The third room of the exhibition presents the tragedy of the Holocaust in Latvia. With documents, photo and video evidence, it recounts the murder of more than 70,000 Latvian Jews in a few months. The fate of German, Austrian, Czech and Hungarian Jews deported here is also described. A special section is dedicated to the exploits of Jewish rescuers.
In 1941 Nazi Germany invaded the Soviet Union and completely occupied Latvia. The first days of occupation were marked with discrimination and violence towards Jews and the destruction of the synagogues. From July to August 1941 mass killings took place in all of Latvia that completely “cleansed” all of the Latvian countryside of the Jewish population, with exception of three major Latvian cities where Ghettos were established and operated from 1941 to 1943.
The majority of the Jews from these cities faced a terrible fate – on November-December 1941 they were murdered in various major mass killings at Poguļanka forest near Daugavpils, at Šķēde dunes in Liepāja and the Rumbula forest around Riga.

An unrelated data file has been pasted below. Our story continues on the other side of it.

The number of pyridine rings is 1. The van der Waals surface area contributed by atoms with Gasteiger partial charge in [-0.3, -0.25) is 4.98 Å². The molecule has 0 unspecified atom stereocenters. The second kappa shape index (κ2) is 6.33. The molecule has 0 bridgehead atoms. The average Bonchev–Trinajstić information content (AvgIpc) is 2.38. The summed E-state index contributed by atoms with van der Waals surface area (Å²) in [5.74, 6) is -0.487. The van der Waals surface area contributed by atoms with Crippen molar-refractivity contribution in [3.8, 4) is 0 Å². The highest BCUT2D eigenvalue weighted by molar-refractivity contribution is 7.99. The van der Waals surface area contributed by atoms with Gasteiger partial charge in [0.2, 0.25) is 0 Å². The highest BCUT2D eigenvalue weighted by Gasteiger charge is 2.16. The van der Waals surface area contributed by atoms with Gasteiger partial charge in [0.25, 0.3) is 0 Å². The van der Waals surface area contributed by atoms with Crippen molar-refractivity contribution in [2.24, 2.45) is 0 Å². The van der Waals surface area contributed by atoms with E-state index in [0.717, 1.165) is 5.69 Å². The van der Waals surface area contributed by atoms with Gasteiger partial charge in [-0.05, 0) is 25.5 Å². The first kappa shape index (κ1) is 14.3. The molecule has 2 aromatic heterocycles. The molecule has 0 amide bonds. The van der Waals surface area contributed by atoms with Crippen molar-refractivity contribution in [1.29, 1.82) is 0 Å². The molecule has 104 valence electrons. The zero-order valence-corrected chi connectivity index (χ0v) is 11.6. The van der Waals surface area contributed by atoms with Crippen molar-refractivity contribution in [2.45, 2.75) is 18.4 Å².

After the killing of nearly all Latvian Jews, Riga became an imprisonment site for thousands of Jews deported from Germany, Austria and Czechoslovakia. Most of them were murdered in Biķernieki forest in Riga on 1942-1943. Those who were used by the Nazis for slave work were imprisoned in concentration camps, most of them were located in Riga-Kaiserwald with many branches including the camp system in northern Kurzeme.
Despite the harsh life in imprisonment, the Jews in Latvia tried to resist the extermination by running away, forming underground groups and secretly gathering weapons and other supplies.
Only about 400 Jews in Latvia survived the Holocaust (Shoah) greatly thanks to the fellow citizens who risked their lives by saving Jews from almost irresistible extermination.